FE Editorial : Doha’s impact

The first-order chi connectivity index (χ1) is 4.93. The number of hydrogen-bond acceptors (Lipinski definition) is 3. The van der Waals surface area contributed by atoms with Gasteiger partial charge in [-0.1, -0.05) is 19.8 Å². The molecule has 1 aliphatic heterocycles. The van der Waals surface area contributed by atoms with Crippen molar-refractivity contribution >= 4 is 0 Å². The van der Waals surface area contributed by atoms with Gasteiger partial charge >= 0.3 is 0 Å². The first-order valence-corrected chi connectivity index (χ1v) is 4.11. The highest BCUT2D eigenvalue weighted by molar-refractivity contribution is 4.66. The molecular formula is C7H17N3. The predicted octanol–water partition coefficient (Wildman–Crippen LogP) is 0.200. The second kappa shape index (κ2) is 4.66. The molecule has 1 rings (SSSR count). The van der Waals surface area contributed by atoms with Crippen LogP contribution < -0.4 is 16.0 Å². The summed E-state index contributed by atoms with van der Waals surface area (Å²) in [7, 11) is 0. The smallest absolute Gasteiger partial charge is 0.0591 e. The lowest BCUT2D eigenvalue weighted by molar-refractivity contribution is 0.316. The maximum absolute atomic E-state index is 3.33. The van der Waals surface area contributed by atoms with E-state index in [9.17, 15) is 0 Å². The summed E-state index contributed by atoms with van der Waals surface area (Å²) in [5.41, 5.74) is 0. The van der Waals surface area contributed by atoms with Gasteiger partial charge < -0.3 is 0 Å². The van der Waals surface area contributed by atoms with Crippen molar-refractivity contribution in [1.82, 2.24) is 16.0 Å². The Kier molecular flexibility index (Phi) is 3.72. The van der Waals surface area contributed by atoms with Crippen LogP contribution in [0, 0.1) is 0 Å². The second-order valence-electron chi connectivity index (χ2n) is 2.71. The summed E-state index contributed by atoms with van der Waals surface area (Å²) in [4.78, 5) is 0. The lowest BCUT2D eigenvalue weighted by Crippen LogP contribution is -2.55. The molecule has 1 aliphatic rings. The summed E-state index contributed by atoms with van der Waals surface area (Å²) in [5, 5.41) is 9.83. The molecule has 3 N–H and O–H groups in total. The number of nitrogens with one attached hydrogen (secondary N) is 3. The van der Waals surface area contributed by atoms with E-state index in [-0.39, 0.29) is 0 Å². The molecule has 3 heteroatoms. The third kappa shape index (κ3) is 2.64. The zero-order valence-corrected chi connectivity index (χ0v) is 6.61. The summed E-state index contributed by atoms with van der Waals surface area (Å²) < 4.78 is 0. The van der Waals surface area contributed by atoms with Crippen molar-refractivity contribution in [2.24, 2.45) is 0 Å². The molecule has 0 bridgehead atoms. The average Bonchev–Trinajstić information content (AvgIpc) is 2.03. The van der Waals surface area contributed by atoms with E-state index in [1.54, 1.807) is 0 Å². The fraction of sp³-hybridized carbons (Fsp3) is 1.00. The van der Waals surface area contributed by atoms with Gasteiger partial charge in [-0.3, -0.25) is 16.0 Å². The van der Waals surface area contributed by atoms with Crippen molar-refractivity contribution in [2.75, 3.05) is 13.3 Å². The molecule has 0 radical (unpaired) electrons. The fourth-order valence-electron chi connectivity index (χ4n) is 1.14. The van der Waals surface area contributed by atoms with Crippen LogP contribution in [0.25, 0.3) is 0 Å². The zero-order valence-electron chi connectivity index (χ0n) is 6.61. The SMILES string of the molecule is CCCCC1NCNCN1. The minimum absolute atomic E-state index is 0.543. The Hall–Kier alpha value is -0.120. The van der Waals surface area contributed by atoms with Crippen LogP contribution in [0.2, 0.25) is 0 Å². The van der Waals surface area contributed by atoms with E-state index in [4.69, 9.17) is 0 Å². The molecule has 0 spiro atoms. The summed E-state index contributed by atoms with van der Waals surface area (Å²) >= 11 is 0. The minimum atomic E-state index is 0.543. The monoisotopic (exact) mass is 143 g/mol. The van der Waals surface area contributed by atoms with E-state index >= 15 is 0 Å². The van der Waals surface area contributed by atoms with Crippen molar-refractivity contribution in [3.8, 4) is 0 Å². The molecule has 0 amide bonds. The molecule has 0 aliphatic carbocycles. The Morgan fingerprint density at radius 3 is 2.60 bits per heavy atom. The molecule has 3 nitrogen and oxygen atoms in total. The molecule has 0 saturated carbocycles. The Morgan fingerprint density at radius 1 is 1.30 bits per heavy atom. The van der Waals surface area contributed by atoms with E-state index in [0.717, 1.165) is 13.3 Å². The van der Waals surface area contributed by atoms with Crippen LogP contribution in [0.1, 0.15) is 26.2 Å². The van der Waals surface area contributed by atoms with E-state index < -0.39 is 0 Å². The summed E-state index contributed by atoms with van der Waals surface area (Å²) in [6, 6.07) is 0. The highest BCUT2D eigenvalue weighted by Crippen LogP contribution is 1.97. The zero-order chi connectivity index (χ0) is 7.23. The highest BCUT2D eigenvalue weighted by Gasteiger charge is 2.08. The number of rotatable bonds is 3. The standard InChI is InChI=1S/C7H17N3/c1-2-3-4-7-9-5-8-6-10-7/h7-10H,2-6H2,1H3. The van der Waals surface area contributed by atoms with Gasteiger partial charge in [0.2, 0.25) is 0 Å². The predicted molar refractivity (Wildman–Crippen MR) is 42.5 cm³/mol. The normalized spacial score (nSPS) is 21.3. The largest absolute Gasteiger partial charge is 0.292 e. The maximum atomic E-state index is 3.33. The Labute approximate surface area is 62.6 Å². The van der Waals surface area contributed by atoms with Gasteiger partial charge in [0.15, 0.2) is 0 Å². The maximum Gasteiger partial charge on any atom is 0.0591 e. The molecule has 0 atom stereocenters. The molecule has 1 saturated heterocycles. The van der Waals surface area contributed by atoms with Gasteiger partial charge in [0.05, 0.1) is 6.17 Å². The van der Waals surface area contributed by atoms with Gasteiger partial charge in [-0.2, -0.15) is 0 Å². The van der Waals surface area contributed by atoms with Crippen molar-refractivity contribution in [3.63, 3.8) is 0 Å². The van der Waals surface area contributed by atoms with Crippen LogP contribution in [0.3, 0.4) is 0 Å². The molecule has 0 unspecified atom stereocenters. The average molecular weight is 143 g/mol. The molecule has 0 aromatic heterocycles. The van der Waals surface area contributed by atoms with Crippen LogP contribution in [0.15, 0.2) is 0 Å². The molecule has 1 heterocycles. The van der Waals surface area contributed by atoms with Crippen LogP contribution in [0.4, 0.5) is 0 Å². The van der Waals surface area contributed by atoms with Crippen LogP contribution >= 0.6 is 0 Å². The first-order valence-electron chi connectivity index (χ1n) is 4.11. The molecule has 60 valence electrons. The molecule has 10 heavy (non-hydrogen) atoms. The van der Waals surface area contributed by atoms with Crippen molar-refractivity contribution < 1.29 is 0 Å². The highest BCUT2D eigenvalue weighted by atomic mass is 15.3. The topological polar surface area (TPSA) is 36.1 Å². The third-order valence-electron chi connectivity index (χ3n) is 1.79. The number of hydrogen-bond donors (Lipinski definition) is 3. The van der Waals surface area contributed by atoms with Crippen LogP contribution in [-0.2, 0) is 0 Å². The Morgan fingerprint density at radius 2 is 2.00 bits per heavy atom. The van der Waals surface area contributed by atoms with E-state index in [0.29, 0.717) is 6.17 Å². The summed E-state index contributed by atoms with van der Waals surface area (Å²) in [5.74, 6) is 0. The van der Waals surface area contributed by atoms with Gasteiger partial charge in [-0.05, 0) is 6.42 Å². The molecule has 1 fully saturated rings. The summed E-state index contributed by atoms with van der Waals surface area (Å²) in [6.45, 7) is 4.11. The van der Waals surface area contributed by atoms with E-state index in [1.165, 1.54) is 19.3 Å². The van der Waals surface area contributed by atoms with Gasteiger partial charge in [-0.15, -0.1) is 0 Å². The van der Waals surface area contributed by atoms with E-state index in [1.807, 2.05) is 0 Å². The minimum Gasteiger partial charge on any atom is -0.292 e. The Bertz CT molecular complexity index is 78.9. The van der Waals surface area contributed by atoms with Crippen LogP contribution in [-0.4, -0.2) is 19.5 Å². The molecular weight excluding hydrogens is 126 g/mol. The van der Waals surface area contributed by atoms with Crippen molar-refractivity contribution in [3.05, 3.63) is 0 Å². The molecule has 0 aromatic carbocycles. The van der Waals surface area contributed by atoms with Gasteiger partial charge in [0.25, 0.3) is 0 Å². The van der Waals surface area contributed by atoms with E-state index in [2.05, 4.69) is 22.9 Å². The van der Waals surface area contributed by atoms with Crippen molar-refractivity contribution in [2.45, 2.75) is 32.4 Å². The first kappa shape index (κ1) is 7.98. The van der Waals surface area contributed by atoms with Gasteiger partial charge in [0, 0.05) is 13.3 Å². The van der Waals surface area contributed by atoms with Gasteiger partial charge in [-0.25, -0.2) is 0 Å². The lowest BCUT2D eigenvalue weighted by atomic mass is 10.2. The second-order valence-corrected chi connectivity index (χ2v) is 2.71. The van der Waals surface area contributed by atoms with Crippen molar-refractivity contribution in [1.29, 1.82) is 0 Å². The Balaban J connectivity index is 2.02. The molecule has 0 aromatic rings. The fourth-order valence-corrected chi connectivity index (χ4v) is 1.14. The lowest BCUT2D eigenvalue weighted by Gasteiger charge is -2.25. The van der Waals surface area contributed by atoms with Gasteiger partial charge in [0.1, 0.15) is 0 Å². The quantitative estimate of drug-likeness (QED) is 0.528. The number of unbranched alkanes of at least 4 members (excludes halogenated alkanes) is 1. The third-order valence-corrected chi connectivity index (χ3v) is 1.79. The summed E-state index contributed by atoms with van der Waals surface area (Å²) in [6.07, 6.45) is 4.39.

The two-week UN climate change negotiations came to an end on Saturday with no concrete steps taken to try to halt global warming, some promises for future action and, perhaps most importantly, a historic alteration of its principles. That no concrete steps or commitments by countries to reduce emissions would be made was pretty much expected. First, of course, was the location of the talks—the fact that Qatar, with the highest per capita greenhouse emissions in the world, managed to edge out South Korea, arguably one of the hardest working countries in terms of green growth initiatives, as host said something about the character of the talks that were held at Doha. The US, which has so far refused to ratify the Kyoto Protocol, failed yet again to put any meaningful emission reductions on the table—it agreed to cut emissions by a mere 3% over 1990 levels, a joke. The Kyoto Protocol, drafted in 1997 and obliging wealthy countries to cut their emissions, has now been extended to 2020, but this again is little more than words. The emissions of those still bound by the Kyoto Protocol amount to only an estimated 15% of the global total. What is needed, as was suggested during last year’s Durban talks, is a new treaty obliging all countries—rich and poor—to tackle climate change. One of the main achievements in Doha this time around was the clearing of the way for the Kyoto Protocol to be
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